A: I thought of this character Zainab because I was fascinated with the concept of a young African who had come to the States really just to find a better life, make a better living, and pursue her art as a jewelry designer. From that these other characters come into the story. With Tarek's character I was trying to come up with a young man who had come here with his mother after the death of his father and was searching for safe haven. So once I had these three characters the movie started to write itself. Everything else comes out of that, even the political elements of this movie. It comes down to how these different people connect, how different they are, and at the end of the day how similar they are. I mean, you have Tarek, a musician from Syria, and his connection with Walter Vale, this aging economics professor from Connecticut, and these two find this common ground. Itís the beauty of this country and specifically with New York. You canít deny the humanity around you. Youíre on the subway, the trains, youíve got people on top of you! I think what it affords, outside of the occasional headache, is the opportunity to connect with so many different people if youíre open to it. I think in this particular instance itís something our main character stumbled into. He wasnít looking for that. He wasnít looking to expand in any sense. I think he was very detached but immediately found through music a connection with this young musician. I think in many senses Tarek becomes the heart of the story. He wins us over. His ambition in life is quite pure: to live a good life and to play his music. Itís something you would hope this country would afford a decent individual no matter where theyíre from or how they arrived, but I think the times and circumstances of this country have altered that reality.

Q: Did you always plan to cast with international actors as opposed to actors transforming themselves into different nationalities, as often happens?

A: Yeah, I think authenticity is always very important. For instance, Haaz is Lebanese, not Syrian, but he told me this story the other night where he had to go to Syria to the American embassy to get his papers after being denied once because the embassy was closed in Lebanon, then he moved to Dearborn, Michigan, which is where in the story he and his mother go, and then New York to become an actor. His journey was incredibly similar to that of the characters, and that was developed in the story well before I met him. It can only feed his performance. I think with every character in the story thereís a little bit of a different scenario. I saw Hiam in a movie when I was in Beirut called Satin Rouge and fell in love with her as an actress and kept seeing her in all these movies: Syrian Bride, Paradise Now, and then finally Munich. I thought, Wow. I couldnít get her out of my mind. I went to write in Paris and set up a meeting with her and said I wanted to include her in this project. After meeting her and seeing her work with the character, the character became very clear to me. Itís a much easier way to write. The same thing happened on The Station Agent, sort of a combination of having an image of a character and a sense of the actor.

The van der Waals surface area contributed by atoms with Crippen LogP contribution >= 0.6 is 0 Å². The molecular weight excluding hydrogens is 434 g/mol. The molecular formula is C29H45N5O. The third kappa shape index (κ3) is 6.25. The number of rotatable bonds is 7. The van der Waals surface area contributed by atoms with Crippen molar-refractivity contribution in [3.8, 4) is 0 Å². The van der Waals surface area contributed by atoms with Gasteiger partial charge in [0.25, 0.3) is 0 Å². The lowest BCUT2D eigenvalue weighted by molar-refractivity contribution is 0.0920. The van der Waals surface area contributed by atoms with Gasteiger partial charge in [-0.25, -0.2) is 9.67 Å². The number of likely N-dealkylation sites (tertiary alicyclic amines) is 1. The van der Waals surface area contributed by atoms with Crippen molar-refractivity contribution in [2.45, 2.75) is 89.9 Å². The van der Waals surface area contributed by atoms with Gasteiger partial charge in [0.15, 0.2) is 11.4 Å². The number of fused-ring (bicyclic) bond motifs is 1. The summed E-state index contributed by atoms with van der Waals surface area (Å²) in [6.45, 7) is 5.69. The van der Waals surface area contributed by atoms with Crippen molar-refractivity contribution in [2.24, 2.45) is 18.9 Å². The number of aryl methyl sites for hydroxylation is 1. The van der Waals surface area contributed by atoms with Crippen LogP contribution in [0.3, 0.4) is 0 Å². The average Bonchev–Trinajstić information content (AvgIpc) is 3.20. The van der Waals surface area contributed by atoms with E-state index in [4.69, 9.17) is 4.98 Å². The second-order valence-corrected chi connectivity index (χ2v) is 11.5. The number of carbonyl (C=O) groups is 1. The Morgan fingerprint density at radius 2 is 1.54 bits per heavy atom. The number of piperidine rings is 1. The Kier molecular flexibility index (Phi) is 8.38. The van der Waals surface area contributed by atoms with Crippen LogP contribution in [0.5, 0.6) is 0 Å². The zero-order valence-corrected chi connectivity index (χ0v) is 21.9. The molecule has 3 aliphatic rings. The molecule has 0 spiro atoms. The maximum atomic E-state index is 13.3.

Q: Do you consider music a character in the film?

A: Yeah, definitely. There are so many live musical elements, even beyond the fact that Tarek is a musician and Walter is fixated on learning the piano. Just walking around the streets of NY there are guys in the subway, guys in the parks, guys on the streets. Itís something we kept stumbling on in the research and writing stage and ultimately the shooting stage. We found a guy who plays the Eru in an upper west side subway and brought him down for a night to play for us. Itís a great sound -- an ancient Chinese instrument in the subway. Thereís a unique sound quality to it, a haunting quality that you could never recreate. We were drawing on sounds like kids playing buckets in the street or the guys who play drums in the park. Tarek plays in a band, and we shot that live with wonderful musicians involved. My dear friend Mohammad Ali, a wonderful author and djembe player, was a huge help with this. He wrote a great book that I read when I was doing my research called The Prophet of Zongo Street. I read the back cover and it said Mohammed lives in Brooklyn with his wife and two kids and plays the djembe in a jazz band. I knew the main character Tarek was going to play the djembe so I called him and took lessons from him. He became a great resource and a great friend in the process. Again, itís the kind of thing that would only happen in New York: within two days of reading this book I was in a cafť talking to him asking about taking djembe lessons. I did that because the authorís character takes lesson and I thought, ďWhat better way than to experience it?Ē